Tight carbon credit market adds to fuel price woes in Brazil

2 minute read

Cars line up at a gas station following the announcement of increased fuel prices at the Brazilian oil company Petrobras, in Rio de Janeiro, Brazil March 11, 2022. REUTERS/Pilar Olivares

Register now for FREE unlimited access to Reuters.com

SAO PAULO, March 30 (Reuters) - As the war in Ukraine pushes up fuel prices in Brazil, President Jair Bolsonaro has blasted profit margins at the state-run oil company, tinkered with fuel taxes and entertained new subsidies.

But one factor driving fuel prices appears to have flown below his radar: the price of homegrown carbon credits, called CBIOs, have more than tripled in the past year to a record high.

Fuel distributors in Brazil are required to offset the sale of fossil fuels with CBIOs, which are sold by producers of biofuels, such as sugarcane ethanol. The price of a single CBIO rose above 100 reais ($20.90) this month for the first time, adding to costs that will be passed to consumers, analysts say.

Register now for FREE unlimited access to Reuters.com

"CBIOs have an impact on prices, no doubt, as companies used to work with values close to 40 reais, and today it's at 100 reais," said a source at a major fuel distributor, who requested anonymity as he was not allowed to speak to media.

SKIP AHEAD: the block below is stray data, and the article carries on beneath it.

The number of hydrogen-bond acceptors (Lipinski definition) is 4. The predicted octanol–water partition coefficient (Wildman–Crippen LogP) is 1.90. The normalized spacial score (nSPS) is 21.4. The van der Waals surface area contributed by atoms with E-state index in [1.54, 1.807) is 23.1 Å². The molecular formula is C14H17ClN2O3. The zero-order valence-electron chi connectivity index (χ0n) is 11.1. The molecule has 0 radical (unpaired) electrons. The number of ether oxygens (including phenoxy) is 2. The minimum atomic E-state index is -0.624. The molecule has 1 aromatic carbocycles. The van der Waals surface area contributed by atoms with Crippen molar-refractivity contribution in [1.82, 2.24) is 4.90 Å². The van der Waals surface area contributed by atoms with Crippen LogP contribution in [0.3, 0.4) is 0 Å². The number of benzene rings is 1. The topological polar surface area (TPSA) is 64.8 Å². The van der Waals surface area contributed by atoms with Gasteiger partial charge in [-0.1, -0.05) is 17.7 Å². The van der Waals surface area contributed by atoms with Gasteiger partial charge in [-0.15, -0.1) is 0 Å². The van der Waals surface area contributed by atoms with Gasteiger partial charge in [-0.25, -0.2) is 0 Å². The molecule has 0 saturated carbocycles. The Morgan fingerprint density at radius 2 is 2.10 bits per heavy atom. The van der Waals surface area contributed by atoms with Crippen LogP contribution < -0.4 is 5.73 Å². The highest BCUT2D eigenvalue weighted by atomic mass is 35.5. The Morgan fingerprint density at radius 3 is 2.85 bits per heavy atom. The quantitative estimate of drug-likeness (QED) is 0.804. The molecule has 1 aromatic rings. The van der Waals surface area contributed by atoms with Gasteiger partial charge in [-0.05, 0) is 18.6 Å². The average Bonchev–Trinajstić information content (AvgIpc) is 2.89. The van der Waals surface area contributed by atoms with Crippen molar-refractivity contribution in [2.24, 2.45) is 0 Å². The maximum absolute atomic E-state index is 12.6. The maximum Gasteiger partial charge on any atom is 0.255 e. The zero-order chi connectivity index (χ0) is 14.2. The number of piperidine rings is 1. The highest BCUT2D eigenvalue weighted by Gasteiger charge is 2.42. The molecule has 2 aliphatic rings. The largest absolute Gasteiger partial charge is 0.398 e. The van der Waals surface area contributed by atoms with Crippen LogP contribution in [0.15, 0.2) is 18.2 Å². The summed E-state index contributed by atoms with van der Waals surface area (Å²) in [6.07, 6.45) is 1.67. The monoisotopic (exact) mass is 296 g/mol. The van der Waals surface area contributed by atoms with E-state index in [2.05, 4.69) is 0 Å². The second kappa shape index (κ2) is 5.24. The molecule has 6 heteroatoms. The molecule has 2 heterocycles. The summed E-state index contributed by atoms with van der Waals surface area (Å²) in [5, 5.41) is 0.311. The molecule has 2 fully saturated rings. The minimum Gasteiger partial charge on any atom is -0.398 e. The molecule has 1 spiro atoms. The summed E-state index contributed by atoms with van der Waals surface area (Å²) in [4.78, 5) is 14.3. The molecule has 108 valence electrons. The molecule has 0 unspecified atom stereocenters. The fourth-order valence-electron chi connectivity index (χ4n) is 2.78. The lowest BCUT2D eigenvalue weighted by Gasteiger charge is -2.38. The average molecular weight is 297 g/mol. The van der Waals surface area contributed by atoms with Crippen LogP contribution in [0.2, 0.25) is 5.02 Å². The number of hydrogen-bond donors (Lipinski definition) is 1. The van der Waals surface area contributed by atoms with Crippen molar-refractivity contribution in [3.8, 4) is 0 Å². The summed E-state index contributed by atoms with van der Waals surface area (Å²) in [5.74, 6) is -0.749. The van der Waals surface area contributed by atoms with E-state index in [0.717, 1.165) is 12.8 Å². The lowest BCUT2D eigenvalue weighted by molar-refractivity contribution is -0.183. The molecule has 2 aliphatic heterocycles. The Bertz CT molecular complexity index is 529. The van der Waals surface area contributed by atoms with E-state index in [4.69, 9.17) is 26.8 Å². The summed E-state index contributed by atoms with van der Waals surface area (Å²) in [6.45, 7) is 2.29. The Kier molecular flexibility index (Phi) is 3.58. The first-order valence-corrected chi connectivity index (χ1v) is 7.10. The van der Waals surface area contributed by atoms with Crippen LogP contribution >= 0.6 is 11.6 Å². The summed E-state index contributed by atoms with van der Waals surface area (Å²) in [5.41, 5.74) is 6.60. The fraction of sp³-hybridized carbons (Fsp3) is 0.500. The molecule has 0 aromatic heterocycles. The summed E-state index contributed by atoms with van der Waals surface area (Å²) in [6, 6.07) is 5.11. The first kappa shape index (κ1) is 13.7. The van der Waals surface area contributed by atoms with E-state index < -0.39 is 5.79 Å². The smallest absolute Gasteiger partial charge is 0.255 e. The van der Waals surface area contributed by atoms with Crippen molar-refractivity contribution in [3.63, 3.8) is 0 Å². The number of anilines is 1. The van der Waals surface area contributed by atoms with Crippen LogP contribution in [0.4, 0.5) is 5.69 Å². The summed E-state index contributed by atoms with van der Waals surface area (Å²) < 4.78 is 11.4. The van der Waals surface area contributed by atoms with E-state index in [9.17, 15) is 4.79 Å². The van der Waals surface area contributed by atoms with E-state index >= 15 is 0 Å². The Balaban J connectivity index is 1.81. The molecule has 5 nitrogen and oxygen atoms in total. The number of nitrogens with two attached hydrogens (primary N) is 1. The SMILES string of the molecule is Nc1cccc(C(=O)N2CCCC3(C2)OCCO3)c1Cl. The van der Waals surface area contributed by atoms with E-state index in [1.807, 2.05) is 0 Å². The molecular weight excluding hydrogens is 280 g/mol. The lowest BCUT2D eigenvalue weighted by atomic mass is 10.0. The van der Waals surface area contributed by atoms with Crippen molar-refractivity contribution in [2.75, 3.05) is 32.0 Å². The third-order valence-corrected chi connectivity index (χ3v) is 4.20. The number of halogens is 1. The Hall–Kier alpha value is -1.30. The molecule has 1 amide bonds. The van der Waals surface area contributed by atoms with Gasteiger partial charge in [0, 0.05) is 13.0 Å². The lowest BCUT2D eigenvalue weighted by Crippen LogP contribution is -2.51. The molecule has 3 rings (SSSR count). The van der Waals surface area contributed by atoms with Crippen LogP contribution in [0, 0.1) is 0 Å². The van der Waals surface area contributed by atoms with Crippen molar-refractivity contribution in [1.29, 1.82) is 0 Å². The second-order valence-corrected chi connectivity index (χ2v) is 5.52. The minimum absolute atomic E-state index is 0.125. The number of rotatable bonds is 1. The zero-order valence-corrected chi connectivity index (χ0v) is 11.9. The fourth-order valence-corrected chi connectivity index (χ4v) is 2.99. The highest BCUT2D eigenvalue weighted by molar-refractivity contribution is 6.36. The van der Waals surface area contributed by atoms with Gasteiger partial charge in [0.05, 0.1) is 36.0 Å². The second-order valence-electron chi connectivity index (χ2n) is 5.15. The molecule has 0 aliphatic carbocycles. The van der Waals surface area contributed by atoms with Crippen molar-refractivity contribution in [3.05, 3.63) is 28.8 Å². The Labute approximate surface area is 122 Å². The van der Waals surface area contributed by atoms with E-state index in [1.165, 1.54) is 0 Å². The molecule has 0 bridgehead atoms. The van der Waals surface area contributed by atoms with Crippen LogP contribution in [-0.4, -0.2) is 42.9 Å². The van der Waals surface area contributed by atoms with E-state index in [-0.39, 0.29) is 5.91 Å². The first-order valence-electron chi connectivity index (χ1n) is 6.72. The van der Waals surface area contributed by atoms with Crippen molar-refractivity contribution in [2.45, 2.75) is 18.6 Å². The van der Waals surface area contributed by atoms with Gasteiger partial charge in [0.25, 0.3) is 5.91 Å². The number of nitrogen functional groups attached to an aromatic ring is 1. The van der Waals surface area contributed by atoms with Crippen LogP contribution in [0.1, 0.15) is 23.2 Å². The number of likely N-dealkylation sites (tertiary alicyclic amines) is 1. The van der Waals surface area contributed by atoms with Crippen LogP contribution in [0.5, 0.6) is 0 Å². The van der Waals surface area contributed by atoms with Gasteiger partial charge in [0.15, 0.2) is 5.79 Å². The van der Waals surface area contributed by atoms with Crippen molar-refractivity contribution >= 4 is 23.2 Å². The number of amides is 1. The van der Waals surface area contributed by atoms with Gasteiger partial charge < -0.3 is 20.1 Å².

The CBIO market was worth more than 2 billion reais in 2021, a number that should grow further this year, analysts say.

Fuel distributor association Brasilcom has raised concerns that CBIOs may be vulnerable to speculation because producers can hold them indefinitely.

In a statement to Reuters, the body estimated that the spike in the CBIO market had pushed up pump prices by roughly 0.10 reais per liter. Retail gasoline prices are around 7.25 reais per liter.

Although that is a fraction of the recent price surge, the additional pressure has come at a tough time for Bolsonaro, who faces an uphill reelection battle in October. As voter frustration with double-digit inflation boils over, he has frequently complained about prices at the pump.

His government announced this week it would replace the CEO of state-controlled oil company Petroleo Brasileiro (PETR4.SA), or Petrobras, after less than a year on the job. read more

Brazil's main sugarcane industry association, Unica, called the surging price for the carbon credits a normal swing due to rising demand from distributors and short supply among biofuel producers.

Antonio de Padua Rodrigues, Unica's technical director, said distributors had purchased 75% more credits this year though March 25 compared to the same period last year, while new CBIO issuance fell 23%.

"All this has an impact on the market. It had this impact on pricing," he said.

($1 = 4.78 reais)

Register now for FREE unlimited access to Reuters.com
Reporting by Nayara Figueiredo; Writing by Gram Slattery; Editing by Brad Haynes and Cynthia Osterman

Our Standards: The Thomson Reuters Trust Principles.